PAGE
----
Dance: Fishy moves
Friday 26 September 1997
When Wayne McGregor agreed to preview his show earlier this month in the window of Selfridges, the effect was eerily aquariumlike - what with passing shoppers smushing their noses up to the glass to see his dancers perform. Aptly then, McGregor's new show, Millennarium, is taken from the words millennium and aquarium. Combining grand-scale futuristic computerised images with frenetic, hard-edged modern dance, expect an eye-fest if you've got tickets for tonight.
"Computers have always been a natural part of my growing up," says McGregor. "I've had one since I was four." In Millennarium, he uses them on large screens to throw the audience into a three-dimensional dance cyberspace. "You'll be watching a dancer moving on stage, and then behind them this huge void will appear to be opening up. You won't be able to locate distance in a normal way."
If it all sound a bit out there, it is. The 27-year-old dance maverick has been called the Damian Hirst of Britain's dance world. His past stunts include live dance shows on the Internet and a dance video-conference in which three dancers in Berlin were hooked up on live screens to eight dancers in Canada for a live show. "It was fantastic fun," he says. "I'm thinking of doing it with four groups next - with dancers from Tokyo, Canada, London and Berlin."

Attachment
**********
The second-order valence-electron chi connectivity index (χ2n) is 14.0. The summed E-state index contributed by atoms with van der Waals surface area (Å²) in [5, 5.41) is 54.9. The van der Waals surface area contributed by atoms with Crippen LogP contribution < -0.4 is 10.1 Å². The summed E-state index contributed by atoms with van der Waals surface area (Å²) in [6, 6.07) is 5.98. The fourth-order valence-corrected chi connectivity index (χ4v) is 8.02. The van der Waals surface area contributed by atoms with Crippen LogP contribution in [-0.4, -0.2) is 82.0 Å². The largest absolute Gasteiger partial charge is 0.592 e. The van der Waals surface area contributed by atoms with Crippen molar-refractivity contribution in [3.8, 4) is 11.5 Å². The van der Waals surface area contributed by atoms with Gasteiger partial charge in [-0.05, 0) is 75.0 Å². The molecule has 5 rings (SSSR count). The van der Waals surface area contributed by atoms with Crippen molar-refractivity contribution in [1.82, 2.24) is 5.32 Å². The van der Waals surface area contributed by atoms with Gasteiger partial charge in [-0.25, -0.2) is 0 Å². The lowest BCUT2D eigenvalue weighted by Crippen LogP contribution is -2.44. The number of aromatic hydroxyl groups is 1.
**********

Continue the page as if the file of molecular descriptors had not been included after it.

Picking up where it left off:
While he's young and innovative, McGregor also has nature working for him, too. Over six foot, bald and slim as a noodle, his body quite simply is his tool. And his body, he admits, does influence his choreography - much of which is hyper-quick and fluid. "I'm hooked on the kinetic charge between music and movement," he says. "The sensation of moving through space and pushing movement to new extremes." Millennarium, which took a year to develop, is a synthesis of this love of space and his raw and idiosyncratic ways with movement.
Millenarium is at The Queen Elizabeth Hall, South Bank. Tickets are pounds 8- pounds 12 from The Royal Festival Hall Box Office on 0171 960 4242.
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